When the Obama administration led a 2011 NATO military intervention on behalf of rebels seeking to overthrow Libyan dictator Muammar el‐Qaddafi, there was considerable optimism that the move would produce a much better country. Although U.S. officials and their media cheerleaders acknowledged that significant challenges remained for a post‐Qaddafi Libya, they argued that the outcome could scarcely be worse than the oppressive status quo. Events over the past six years have proven their assumptions spectacularly wrong. Libya is now a cauldron of turmoil and Islamic radicalism.
As Qaddafi’s rule teetered, optimism in U.S. political and journalistic circles was pervasive. “Tripoli is slipping from the grasp of a tyrant,” President Obama stated in August 2011. “The people of Libya are showing that the universal pursuit of dignity and freedom is far stronger than the iron fist of a dictator.” Senators John McCain and Lindsey Graham were equally gratified and positive. “The end of the Gadhafi regime is a victory for the Libyan people and the broader cause of freedom in the Middle East and throughout the world,” they concluded. The two senators, along with their Republican colleagues, Mark Kirk and Marco Rubio, gushed during a visit to “liberated” Tripoli that the rebels had “inspired the world.”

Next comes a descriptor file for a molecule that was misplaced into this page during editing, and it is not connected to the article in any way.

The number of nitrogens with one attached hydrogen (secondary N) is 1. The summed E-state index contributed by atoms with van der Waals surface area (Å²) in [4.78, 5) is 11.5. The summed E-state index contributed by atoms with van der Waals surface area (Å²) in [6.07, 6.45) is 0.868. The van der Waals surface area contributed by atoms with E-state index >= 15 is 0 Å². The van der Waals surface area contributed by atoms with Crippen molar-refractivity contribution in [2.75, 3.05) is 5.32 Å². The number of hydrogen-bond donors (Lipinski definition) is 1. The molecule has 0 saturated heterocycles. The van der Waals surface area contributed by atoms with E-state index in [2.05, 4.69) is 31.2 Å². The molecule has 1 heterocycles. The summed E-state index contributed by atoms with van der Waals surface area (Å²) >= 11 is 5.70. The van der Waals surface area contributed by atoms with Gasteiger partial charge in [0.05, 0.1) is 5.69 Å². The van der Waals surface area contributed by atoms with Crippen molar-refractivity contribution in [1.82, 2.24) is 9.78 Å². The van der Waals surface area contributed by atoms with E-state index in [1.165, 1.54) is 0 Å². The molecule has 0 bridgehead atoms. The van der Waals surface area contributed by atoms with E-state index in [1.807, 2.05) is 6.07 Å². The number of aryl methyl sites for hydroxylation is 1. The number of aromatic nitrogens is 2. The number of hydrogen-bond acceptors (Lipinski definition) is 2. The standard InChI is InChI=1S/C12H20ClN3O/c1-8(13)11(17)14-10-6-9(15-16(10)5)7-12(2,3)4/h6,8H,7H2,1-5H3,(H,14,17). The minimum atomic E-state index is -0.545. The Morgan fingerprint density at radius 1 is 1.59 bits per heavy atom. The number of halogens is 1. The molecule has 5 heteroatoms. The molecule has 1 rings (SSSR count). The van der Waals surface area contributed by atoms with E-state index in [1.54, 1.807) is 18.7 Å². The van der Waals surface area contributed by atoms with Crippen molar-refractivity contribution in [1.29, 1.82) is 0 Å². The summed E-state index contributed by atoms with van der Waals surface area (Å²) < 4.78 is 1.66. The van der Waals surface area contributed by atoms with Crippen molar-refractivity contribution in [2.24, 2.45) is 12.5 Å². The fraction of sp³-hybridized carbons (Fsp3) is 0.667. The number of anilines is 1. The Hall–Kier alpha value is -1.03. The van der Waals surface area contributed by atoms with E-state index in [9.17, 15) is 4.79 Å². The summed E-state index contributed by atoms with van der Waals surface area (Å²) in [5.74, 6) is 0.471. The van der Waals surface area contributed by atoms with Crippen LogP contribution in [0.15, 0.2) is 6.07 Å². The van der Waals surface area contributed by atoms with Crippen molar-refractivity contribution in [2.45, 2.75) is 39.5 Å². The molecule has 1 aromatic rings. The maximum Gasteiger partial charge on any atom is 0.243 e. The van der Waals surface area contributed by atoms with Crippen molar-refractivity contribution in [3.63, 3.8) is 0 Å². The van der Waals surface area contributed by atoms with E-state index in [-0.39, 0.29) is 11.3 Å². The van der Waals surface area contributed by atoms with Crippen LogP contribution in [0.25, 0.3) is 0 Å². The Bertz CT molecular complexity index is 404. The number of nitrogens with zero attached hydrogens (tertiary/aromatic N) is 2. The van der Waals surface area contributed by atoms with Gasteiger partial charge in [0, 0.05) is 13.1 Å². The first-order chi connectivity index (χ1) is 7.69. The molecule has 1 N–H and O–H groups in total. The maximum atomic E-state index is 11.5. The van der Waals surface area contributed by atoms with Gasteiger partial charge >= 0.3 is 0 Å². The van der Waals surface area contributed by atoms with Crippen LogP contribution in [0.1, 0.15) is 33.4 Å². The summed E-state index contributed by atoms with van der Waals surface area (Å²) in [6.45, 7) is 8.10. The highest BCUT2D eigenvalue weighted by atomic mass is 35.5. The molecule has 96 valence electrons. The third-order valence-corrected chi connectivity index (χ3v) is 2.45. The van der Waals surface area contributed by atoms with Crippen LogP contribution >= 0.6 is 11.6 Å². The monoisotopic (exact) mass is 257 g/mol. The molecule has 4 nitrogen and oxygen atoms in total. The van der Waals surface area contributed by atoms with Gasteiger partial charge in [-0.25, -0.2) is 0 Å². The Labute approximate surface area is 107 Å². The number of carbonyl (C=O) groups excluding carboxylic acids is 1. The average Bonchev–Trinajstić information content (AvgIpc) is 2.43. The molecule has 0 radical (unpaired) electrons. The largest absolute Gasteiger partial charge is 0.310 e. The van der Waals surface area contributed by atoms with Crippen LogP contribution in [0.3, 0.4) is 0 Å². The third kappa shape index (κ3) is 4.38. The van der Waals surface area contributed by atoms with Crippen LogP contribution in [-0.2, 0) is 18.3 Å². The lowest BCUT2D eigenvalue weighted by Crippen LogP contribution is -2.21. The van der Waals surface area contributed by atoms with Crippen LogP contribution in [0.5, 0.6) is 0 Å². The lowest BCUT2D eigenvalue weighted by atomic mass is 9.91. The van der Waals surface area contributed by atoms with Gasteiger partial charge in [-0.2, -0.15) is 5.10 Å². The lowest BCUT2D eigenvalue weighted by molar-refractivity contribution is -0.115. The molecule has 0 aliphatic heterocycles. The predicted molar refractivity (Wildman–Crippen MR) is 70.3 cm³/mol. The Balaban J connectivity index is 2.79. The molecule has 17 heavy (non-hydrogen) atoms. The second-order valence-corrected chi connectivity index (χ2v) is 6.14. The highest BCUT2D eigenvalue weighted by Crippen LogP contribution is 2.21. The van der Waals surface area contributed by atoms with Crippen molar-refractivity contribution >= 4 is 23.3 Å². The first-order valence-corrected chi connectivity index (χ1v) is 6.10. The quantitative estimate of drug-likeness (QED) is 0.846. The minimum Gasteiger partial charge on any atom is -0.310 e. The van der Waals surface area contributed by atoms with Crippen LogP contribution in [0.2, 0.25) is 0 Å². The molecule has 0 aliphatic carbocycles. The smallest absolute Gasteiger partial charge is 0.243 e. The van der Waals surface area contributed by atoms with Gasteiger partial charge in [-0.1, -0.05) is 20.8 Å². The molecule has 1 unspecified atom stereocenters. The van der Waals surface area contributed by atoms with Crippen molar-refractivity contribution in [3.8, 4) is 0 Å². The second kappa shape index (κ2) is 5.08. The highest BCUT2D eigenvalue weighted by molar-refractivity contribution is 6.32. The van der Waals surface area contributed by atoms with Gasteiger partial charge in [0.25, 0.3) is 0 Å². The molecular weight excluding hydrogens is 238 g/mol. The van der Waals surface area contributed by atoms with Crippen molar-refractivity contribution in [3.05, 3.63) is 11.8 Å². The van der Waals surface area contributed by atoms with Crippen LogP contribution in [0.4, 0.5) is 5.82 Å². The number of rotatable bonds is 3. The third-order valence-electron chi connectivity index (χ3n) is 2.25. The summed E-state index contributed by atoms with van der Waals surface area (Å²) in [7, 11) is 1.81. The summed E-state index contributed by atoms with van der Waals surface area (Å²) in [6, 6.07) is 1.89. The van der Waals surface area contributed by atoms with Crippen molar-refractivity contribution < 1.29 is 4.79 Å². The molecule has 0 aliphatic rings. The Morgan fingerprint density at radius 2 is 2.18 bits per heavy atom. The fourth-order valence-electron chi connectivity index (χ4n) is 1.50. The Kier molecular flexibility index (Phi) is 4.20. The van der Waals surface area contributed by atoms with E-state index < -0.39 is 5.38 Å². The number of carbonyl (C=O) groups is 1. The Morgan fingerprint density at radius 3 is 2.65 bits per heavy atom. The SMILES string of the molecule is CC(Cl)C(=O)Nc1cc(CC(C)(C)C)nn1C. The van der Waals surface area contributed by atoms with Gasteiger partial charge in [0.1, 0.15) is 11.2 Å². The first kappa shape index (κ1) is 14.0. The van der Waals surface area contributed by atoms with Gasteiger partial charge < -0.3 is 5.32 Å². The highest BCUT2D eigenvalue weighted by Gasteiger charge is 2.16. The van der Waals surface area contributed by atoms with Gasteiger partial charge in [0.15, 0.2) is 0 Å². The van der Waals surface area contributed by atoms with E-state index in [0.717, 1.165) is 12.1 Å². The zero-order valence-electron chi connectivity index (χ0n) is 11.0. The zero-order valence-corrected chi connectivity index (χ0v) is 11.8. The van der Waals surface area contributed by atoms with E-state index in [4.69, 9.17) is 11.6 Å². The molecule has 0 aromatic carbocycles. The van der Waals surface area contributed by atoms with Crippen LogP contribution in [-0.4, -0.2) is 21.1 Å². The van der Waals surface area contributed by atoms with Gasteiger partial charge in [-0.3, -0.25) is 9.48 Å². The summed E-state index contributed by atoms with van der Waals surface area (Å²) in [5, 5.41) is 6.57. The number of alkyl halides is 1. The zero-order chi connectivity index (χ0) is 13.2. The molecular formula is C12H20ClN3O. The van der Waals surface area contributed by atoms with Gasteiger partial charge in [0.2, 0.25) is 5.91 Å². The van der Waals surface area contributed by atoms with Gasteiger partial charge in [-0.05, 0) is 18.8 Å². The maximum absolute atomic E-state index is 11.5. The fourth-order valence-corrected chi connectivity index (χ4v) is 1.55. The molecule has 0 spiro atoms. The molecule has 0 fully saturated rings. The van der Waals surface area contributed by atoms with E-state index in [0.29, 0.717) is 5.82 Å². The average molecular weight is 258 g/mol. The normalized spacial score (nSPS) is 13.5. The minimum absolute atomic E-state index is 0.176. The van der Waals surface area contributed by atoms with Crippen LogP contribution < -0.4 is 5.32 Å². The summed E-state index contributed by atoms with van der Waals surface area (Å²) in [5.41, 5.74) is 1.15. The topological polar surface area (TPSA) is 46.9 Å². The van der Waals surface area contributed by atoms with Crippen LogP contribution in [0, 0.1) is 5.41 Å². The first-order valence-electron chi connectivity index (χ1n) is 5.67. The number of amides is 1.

In his remarks regarding the dictator’s capture and gruesome death in October, Obama asserted that “the dark shadow of tyranny has been lifted” from Libya. He urged the citizens of that country to “build an inclusive and tolerant and democratic Libya that stands as the ultimate rebuke” to the former oppressor. Ivo H. Daalder, the U.S. ambassador to NATO, and Adm. James Stavridis were equally enthusiastic. Describing the intervention as “an extraordinary job, well done,” they called it “an historic victory for the people of Libya who, with NATO’s help, transformed their country from an international pariah into a nation with the potential to become a productive partner with the West.”